Dombey learns the hard way that money cannot do anything. It cannot save his beloved son from death, nor can money reconcile him to his daughter. Florence loves her father better once most of his money is gone, once all that pride and status that warped his mind is stripped away. Indeed, it is precisely those things that prevented him from loving his daughter.

He views relationships in terms of financial transactions, which is a fundamentally dehumanizing process. This is apparent when he hires Polly to be a nurse for Paul, demanding she change her name to Richards. Even though a nurse will naturally develop a close relationship with her charges, Dombey insists this relationship be only a pecuniary one.

“I desire to make it a question of wages, altogether. Now, Richards, if you nurse my bereaved child, I wish you to remember this always. You will receive a liberal stipend in return for the discharge of certain duties, in the performance of which, I wish you to see as little of your family as possible. When those duties cease to be required and rendered, and the stipend ceases to be paid, there is an end of all relations between us. Do you understand me?”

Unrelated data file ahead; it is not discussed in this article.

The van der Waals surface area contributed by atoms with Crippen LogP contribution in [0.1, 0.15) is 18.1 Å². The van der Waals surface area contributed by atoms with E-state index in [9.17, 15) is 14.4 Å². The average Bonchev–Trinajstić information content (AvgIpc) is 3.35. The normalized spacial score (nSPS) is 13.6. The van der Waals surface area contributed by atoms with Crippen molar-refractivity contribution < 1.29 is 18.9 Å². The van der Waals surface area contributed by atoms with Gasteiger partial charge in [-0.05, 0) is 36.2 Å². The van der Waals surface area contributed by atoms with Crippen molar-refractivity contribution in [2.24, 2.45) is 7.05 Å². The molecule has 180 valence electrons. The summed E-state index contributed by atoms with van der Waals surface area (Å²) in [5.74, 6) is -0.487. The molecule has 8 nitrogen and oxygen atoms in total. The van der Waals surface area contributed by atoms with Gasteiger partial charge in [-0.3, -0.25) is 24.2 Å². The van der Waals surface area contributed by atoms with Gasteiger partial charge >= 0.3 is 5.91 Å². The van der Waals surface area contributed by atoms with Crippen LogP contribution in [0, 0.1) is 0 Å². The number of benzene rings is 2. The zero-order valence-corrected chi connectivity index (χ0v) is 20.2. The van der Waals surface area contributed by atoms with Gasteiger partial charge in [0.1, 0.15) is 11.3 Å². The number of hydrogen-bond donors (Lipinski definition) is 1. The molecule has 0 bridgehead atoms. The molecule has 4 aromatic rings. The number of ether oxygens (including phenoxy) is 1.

In his worldview all people and relationships are mere possessions, which can bought and sold for the right price. Not only does Dombey see the nurse this way, but he even views his first wife as a piece of property.

“If his wife should sicken and decay he would be very sorry, and that he would find a something gone from among his plate and furniture, and other household possessions, which was well worth the having, and could not be lost without a sincere regret.”

He likens his wife to a piece of plate or furniture, a valued material possession, but he doesn’t see her as an actual person with feelings and emotions. This is why his second wife, Edith, ultimately disdains Dombey’s wealth. She understands that to Dombey and other rich suitors she is a mere object, a commodity, a possession to be bought and sold.